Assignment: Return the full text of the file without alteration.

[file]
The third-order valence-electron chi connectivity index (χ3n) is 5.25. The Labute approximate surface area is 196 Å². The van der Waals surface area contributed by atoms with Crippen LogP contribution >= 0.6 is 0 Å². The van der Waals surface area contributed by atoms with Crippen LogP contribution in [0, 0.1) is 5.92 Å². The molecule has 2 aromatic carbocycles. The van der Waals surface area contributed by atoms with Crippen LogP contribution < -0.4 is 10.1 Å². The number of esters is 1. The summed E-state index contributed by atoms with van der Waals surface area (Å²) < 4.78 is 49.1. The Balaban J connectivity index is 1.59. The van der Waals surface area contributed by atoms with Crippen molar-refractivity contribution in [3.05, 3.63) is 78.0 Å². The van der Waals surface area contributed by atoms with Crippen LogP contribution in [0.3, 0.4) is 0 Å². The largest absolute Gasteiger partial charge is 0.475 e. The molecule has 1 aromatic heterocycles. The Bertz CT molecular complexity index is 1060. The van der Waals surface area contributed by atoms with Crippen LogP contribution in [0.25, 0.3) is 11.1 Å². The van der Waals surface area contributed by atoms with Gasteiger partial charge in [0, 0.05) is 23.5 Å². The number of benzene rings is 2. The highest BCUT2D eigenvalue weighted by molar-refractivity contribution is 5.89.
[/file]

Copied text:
The third-order valence-electron chi connectivity index (χ3n) is 5.25. The Labute approximate surface area is 196 Å². The van der Waals surface area contributed by atoms with Crippen LogP contribution >= 0.6 is 0 Å². The van der Waals surface area contributed by atoms with Crippen LogP contribution in [0, 0.1) is 5.92 Å². The molecule has 2 aromatic carbocycles. The van der Waals surface area contributed by atoms with Crippen LogP contribution < -0.4 is 10.1 Å². The number of esters is 1. The summed E-state index contributed by atoms with van der Waals surface area (Å²) < 4.78 is 49.1. The Balaban J connectivity index is 1.59. The van der Waals surface area contributed by atoms with Crippen molar-refractivity contribution in [3.05, 3.63) is 78.0 Å². The van der Waals surface area contributed by atoms with Crippen LogP contribution in [0.3, 0.4) is 0 Å². The largest absolute Gasteiger partial charge is 0.475 e. The molecule has 1 aromatic heterocycles. The Bertz CT molecular complexity index is 1060. The van der Waals surface area contributed by atoms with Crippen LogP contribution in [0.25, 0.3) is 11.1 Å². The van der Waals surface area contributed by atoms with Gasteiger partial charge in [0, 0.05) is 23.5 Å². The number of benzene rings is 2. The highest BCUT2D eigenvalue weighted by molar-refractivity contribution is 5.89.